Visiting The Shard in London
I’ve had a week off this week. Not only has it been much needed, it’s also been great fun. Visiting The Shard was probably the highlight.
Work has been demanding recently, and although I go back on Tuesday to a backlog of work, having some time off has certainly clarified some issues in my head, and I have a better idea of what my next step is.The week has been divided in two, with the first part spent in London with Elaine after she travelled down by train last Saturday.
We spent three nights in a Travelodge in Holborn (I know, you can’t buy class) and used our time together to do various things that we’d had planned out.
The first stop was a visit to The Shard, which Elaine had bought as a birthday present for me at the start of the year. We got to the front desk of the “View from The Shard” reception and spoke to the well-dressed guy who greeted us.
He asked for my surname and confirmation code, and when I gave him these, he asked with surprise if this was a gift. I replied that it was and that my girlfriend had bought the tickets for my birthday several months before.
He smiled and printed out the tickets. As he’d correctly identified they were a gift, I was expecting them to be labelled as such (similar to when you get gift receipts from shops that allow the gifts to be taken back without revealing the price) and was disappointed that despite this the tickets clearly showed the cost. £24.95 each.
The viewing platforms are seventy odd stories up, and though you have to get two lifts to reach the destination, they each take less than thirty seconds.
The view, as you’d imagine, is phenomenal. I’ve been in love with London since I was a kid, and to have the city laid out in from of me, with a reputed forty miles visible in every direction, was an amazing sight.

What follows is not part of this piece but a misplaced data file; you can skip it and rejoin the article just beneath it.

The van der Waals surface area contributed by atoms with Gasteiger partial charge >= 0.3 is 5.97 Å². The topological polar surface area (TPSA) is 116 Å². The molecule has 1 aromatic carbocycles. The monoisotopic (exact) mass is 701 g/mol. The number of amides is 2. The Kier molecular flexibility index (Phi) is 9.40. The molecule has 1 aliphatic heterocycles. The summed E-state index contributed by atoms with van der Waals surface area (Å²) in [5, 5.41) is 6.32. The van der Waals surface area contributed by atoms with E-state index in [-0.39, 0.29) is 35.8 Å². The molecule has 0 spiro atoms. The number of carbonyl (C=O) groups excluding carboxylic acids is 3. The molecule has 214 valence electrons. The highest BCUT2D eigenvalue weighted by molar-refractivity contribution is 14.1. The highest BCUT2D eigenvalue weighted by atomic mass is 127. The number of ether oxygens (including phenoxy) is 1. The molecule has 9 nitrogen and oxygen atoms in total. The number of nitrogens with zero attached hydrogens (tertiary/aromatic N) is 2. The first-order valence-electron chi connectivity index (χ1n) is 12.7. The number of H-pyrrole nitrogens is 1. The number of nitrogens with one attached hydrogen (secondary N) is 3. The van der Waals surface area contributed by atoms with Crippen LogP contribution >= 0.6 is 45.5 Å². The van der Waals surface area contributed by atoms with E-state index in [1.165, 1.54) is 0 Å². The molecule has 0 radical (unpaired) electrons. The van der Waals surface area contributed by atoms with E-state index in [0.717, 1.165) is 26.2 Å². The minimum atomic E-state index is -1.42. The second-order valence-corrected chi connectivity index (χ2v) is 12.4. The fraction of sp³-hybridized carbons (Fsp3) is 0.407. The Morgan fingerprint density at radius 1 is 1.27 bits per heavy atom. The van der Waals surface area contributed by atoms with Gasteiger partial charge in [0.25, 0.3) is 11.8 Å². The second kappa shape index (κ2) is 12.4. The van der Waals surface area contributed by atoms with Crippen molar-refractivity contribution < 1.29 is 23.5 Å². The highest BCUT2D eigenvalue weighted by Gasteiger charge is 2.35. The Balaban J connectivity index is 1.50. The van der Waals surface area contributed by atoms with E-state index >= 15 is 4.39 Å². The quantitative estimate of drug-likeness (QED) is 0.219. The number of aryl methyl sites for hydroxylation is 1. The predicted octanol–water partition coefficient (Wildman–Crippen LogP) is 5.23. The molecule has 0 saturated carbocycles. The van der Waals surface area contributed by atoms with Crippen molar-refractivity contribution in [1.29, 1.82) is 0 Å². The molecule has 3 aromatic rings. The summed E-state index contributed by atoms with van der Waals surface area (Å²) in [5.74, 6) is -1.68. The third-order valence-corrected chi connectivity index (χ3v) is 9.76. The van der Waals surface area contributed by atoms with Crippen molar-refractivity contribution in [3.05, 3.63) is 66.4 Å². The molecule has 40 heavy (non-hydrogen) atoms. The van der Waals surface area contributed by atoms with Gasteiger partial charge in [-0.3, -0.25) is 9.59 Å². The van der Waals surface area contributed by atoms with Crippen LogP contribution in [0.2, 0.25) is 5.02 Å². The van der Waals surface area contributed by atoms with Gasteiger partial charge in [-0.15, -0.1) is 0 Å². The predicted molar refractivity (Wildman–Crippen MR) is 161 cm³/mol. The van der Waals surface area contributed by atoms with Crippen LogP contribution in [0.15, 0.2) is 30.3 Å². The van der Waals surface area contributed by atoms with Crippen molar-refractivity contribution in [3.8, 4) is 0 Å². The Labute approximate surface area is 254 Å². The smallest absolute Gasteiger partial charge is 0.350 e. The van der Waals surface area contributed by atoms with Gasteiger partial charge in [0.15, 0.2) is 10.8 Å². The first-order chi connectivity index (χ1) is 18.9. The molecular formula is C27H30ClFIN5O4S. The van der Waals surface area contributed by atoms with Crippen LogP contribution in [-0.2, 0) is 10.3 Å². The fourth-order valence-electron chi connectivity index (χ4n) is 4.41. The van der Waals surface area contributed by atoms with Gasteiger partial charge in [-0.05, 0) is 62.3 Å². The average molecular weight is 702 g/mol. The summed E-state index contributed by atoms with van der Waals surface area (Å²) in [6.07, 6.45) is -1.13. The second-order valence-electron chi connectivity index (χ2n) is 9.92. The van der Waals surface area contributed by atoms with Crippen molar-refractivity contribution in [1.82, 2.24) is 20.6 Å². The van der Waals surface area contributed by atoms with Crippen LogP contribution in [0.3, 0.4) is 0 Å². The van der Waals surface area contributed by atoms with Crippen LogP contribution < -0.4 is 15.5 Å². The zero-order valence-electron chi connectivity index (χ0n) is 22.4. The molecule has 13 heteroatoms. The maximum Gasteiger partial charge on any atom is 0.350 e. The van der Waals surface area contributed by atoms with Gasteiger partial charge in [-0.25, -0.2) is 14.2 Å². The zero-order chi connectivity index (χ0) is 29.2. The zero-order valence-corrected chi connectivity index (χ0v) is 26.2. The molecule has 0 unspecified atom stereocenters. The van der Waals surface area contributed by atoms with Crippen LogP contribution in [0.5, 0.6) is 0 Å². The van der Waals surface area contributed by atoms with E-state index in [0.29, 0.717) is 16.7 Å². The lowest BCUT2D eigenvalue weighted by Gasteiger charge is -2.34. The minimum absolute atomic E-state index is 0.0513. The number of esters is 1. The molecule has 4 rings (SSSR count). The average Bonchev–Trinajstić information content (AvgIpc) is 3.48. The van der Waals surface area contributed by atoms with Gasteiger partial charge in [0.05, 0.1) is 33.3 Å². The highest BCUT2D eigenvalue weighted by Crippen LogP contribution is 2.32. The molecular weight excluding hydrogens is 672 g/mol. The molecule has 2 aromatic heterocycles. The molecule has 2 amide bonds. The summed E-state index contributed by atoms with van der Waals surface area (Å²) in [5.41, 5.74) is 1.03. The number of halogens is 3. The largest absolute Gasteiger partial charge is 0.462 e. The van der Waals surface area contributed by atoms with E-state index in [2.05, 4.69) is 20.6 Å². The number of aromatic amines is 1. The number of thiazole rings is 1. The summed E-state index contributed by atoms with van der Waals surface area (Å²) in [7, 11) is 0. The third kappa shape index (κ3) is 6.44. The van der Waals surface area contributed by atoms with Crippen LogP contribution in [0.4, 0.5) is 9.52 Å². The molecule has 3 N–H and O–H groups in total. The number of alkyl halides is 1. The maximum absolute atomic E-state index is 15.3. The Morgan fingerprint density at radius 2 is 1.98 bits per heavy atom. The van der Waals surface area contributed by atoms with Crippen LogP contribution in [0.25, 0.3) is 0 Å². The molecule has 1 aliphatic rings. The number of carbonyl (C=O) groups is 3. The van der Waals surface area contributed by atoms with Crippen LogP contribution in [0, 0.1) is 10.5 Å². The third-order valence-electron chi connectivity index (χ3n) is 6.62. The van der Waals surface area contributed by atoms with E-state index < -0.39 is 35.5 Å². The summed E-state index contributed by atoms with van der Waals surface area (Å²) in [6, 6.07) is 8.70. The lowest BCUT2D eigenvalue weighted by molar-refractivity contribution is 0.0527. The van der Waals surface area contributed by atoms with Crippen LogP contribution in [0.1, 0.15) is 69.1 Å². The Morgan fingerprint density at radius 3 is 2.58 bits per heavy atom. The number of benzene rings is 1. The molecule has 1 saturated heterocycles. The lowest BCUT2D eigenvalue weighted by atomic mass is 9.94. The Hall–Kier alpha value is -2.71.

The first viewing platform has telescopes all the way around, and though they aren’t fantastic (I assume because of privacy issues they only magnify a little) they allow you to see things in a little more detail.
Each side of the Shard is labelled showing you what features you should be able to see from each window though you need to buy a £3 map to get an indication of where each landmark is, which is handy as things aren’t always as obvious as you’d expect them to be.
The City’s skyline is always changing, and even in the short amount of time since the Shard has been opened, buildings such as the Walkie Talkie have shot up, and these aren’t referenced at all in the guides.
Ambient music is piped softly into this level, and it certainly adds to the charm. The majestic and euphoric melody reminding you just what a feat you’re experiencing.
Moving up, there is an additional viewing level, which is slightly more open to the elements.
As you’re closer to the top, the upper parts of the windows and walls are built in such a way that you can feel the breeze flowing through, and small metal barriers at the top of the windows are the only preventative measure to stop anyone mad enough to climb up and over from doing so.
There are no labels on the upper floor, and though the sights are the same, it’s more pleasant given the breeze that blows through.
I think we spent as much time up here as we did on the previous level, gazing out across the city and home counties. Elaine later described my reaction as being “the closest I’ve ever seen you to being excited”, which for an emotionally-barren guy like me is quite something.
It took a little time to get used to being so high, and it was revealed later that the building is built so that The Shard sways in the wind, because “it’s better than it snapping in half” which seems an extreme example, but that also accounts for the seasick feeling you can get when you’re near the top.
Overall it’s well worth doing. I love London, so perhaps I’m biased, but to be able to be so high and see so much of this beautiful city is a steal at £25, especially when compared to the London Eye, which is time restricted, doesn’t offer as good a view and is £19 each.